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Dr. B.
Dr. B., Veterinarian
Category: Dog Veterinary
Satisfied Customers: 21437
Experience:  Hello, I am a small animal veterinarian and am happy to discuss any concerns & questions you have on any species.
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My dog was walking backwards earlier and doing the arched

Customer Question

hey ***** *****.
JA: Thanks. Can you give me any more details about your issue?
Customer: my dog was walking backwards earlier and doing the arched back her right leg, she wasnt putting a lot of weight on it.. i thought she had a splinter but noticed her stool seemed smaller than usual
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Submitted: 1 year ago.
Category: Dog Veterinary
Customer: replied 1 year ago.
i noticed her avoiding her food.. so i get the sense she was ate a bad batch of food. after switching her food, she ate everything.
Customer: replied 1 year ago.
i also gave her some coconut oil to soothe her stomach.
Expert:  Dr. B. replied 1 year ago.

Hello & welcome, I am Dr. B, a licensed veterinarian and I would like to help you with your wee one today.

Any history of trauma, injury, slips or falls?

Did she strain or struggle to pass that stool?

Was her stool hard or soft?

Customer: replied 1 year ago.
no history of trauma or injury. she looks like shes straining to pass stool
Expert:  Dr. B. replied 1 year ago.

Thank you,

Now walking backwards and arching are signs we can see associated with abdominal and hip/hind end pain in dogs. Often they walk backwards as if they can escape the discomfort. And I would note, we could see it due to constipation but can see a reluctance to pass stool due to discomfort.

Now if she has no history of trauma or injury to explain her discomfort (and isn't sore anywhere you palpate), we can consider trying to help her pass feces and at least remove constipation as a concern for her. To do so, I would advise starting with some supportive care. First, we sometimes find that milk can be helpful at getting things moving along. As well, cat hairball medication (ie. Catalax, Laxatone, etc) can be used to get things moving. This is available from the vet or the pet shop and works to lubricate the gut and can facilitate the movement of hard feces out of the rectum. Alternatively, you can administer a small volume of Miralax (1 tsp per 24 hours), lactulose or food grade mineral oil orally. Since she is eating, these can be mixed into her food. If you have to administer via syringe, do take care to avoid aspiration ( since that would cause problems we'd best avoid).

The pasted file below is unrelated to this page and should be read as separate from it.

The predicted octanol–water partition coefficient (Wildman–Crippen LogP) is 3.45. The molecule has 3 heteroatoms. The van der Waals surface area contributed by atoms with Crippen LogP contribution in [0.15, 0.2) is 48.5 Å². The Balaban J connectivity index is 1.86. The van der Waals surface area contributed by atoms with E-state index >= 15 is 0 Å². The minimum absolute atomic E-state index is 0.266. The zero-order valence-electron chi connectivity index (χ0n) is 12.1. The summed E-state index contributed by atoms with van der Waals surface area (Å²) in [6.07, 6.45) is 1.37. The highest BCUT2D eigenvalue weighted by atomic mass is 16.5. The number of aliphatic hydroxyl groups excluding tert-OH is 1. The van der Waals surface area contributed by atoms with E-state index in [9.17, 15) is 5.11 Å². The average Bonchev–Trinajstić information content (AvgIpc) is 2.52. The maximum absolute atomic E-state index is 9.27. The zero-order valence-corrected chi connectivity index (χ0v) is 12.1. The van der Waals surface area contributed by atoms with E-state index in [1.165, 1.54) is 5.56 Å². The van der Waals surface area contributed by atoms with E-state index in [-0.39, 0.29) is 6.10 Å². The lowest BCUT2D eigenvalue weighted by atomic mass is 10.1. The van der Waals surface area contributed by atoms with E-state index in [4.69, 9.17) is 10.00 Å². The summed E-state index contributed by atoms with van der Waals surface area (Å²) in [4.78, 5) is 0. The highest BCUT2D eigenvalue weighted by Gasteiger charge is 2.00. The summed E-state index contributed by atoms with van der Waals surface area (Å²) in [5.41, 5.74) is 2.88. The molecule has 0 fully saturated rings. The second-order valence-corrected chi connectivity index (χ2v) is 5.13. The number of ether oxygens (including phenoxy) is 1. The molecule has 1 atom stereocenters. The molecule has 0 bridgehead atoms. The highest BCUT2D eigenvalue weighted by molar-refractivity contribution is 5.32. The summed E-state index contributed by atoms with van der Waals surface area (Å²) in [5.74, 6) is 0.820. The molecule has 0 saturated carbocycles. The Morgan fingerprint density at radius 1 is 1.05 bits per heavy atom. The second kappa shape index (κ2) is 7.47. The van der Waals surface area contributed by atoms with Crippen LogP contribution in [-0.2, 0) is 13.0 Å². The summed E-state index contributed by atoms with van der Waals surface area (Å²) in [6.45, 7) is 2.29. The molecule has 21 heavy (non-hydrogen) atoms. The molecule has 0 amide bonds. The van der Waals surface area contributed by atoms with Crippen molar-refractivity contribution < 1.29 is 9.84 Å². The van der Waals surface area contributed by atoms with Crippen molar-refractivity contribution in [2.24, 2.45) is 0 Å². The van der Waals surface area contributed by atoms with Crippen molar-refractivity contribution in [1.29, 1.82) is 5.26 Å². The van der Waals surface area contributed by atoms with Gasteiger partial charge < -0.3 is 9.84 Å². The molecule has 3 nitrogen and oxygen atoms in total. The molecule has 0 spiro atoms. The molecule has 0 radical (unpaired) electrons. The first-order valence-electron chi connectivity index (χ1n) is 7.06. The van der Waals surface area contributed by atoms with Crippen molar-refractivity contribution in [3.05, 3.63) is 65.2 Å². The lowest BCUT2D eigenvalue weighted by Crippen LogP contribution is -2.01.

Further to all of this, and along the vein of increasing fiber in the diet, I would just note that you could also consider mixing a spoonful of canned pumpkin or a 1/4 teaspoon of unflavored Metamucil. Just like people, these can restore fecal output regularity. I would offer these with wet food to ease her eating of it, while making sure we are getting water into her (as canned food is 35% water).

If we use these alongside the new food and settles, we are happy. Though if we can get her to pass stool and she remains uncomfortable, we'd have to be concerned about underlying pain. And in that case, we'd want to have her vet examine her for discomfort +/- start her on dog safe pain relief.

Overall, your lass's signs do raise a few concerns. Therefore, at this point, we can use the above with the new batch of food to see if we can settle this for her. Of course, if she doesn't settle, appears more sore, or this continues even once we get a normal stool passing; then we'd want to have her vet have a feel of her to make sure there is nothing amiss or signs of gut blockage or impaction (as then an enema under sedation may be indicated).

Please take care,

Dr. B.


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